1. 1. CLASSIFICATION OF EXCEPTIONALITIES Seminar in Special Education “Every Child is Special” Panpacific University North Philippines Urdaneta City, Pangasinan, Philippines HRM Function Hall August 18, 2012 MARIA MARTHA MANETTE APOSTOL MADRID, Ed.D. Lecturer
  2. 2. CLASSIFICATION OF EXCEPTIONALITIES LICENSURE EXAMINATION FOR TEACHERS(LET) REVIEW 2014 MARIA MARTHA MANETTE APOSTOL MADRID, Ed.D. Lecturer
  3. 3. WHO NEEDS SPECIAL EDUCATION? Exceptional People Refer to individuals who differ from: Societal, and Community standards of normalcy. Inclusive term that refers to individuals with learning or behavior problems, individuals with physical and sensory disabilities and those who are intellectually gifted. Differ from the norm either below or above to such extent that an individualized program of special education is required to meet their needs.
  4. 4. Gifted and/or Talented Learning Disabilities Communication Disorders Attention Deficient Disorder (ADD) /Attention Deficient Hyperactivity Disorder ADHD) Emotional Behavior Disorder (EBD) Schizophrenia Hearing Impairment Visual Impairment , Autism Mental Retardation Physical Disabilities Health Impairments Traumatic Brain Injury(TBI) Multiple Disabilities/ Severe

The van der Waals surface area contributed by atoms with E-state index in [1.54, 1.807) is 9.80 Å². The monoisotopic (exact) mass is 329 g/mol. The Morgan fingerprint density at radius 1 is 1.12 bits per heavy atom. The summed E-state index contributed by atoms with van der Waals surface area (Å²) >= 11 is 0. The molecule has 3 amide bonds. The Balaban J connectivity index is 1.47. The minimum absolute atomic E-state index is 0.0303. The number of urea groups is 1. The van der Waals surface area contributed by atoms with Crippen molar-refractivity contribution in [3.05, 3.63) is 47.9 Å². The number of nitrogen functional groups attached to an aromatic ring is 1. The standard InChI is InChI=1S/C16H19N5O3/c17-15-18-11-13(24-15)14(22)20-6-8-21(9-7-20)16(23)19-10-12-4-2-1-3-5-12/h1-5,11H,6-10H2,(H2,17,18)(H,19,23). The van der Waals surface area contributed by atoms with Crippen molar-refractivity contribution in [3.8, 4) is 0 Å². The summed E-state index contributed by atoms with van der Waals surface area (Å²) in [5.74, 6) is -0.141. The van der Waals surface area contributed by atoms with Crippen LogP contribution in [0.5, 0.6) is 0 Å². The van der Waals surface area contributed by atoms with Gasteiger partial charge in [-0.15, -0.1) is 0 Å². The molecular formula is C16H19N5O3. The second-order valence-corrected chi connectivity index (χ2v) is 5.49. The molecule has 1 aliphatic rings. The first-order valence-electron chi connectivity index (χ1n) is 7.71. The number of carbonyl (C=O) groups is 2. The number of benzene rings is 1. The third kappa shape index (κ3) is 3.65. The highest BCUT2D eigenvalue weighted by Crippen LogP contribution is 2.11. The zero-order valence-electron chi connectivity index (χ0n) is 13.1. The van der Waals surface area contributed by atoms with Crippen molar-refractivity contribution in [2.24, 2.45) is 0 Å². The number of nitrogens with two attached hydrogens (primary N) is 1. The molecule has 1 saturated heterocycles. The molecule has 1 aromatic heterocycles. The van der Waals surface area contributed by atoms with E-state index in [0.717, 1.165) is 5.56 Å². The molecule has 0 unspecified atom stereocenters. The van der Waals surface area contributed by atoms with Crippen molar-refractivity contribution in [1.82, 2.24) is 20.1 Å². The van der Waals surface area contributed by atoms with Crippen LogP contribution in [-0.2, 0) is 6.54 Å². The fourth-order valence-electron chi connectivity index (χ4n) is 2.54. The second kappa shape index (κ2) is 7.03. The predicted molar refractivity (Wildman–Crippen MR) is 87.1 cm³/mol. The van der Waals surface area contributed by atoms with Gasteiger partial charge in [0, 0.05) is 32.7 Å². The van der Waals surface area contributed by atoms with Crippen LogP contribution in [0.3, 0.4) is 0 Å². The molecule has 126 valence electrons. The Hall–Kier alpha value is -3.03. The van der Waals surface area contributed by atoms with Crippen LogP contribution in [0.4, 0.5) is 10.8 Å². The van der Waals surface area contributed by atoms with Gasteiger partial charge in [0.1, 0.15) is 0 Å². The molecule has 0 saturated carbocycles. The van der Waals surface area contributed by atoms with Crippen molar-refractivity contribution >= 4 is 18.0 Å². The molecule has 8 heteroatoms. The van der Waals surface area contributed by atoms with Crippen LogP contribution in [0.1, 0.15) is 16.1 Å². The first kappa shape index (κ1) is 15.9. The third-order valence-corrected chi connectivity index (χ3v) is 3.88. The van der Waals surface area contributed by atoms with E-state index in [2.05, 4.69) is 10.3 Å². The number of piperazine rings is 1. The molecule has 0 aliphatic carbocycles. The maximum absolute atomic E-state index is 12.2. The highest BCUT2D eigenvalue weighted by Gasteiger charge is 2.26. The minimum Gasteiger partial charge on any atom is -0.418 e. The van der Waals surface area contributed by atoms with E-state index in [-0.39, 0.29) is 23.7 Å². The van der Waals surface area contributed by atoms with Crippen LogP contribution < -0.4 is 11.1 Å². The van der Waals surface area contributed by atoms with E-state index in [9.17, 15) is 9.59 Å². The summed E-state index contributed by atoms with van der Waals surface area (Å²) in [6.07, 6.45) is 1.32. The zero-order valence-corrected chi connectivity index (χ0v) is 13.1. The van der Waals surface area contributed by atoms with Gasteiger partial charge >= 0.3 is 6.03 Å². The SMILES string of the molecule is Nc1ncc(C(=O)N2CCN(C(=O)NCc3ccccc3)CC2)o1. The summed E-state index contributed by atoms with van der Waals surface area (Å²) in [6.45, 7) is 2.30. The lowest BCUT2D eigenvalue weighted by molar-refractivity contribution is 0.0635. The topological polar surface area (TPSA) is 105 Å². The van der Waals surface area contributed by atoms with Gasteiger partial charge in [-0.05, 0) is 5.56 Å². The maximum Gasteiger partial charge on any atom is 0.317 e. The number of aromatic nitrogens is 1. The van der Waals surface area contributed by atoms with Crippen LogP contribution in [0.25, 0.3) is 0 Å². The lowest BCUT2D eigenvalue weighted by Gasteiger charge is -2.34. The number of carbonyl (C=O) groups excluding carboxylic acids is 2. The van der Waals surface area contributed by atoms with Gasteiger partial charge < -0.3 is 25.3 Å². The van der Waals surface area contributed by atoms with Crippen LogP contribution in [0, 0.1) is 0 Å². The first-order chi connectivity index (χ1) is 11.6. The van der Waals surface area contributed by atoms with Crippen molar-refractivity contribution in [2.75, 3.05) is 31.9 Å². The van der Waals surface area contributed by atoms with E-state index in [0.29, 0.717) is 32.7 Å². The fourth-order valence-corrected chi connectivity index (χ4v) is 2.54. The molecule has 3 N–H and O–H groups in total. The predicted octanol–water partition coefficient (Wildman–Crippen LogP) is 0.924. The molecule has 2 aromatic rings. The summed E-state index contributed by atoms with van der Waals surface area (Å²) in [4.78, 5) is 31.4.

5. 5. GIFTED AND TALENTED intellectual, creative, artistic, or leadership capacity, or in specific academic fields The term “gifted and talented”, means students, children, or youth who: give evidence of high achievement capability in areas such as:
  6. 6. GIFTED AND TALENTED Children and students who: perform or show potential for performing at remarkably high levels of accomplishment when compared to others of their age, experience, or environment. and who need services or activities not ordinarily provided by the school in order to fully develop those capabilities.
  7. 7. Identifying Gifted Children Intelligence Tests Creativity Measures Achievement Measures Teacher Nomination Gardner’s Theory of Multiple Intelligences and Renzulli’s Three-Ring Concept of Giftedness are used regularly to help classify students as gifted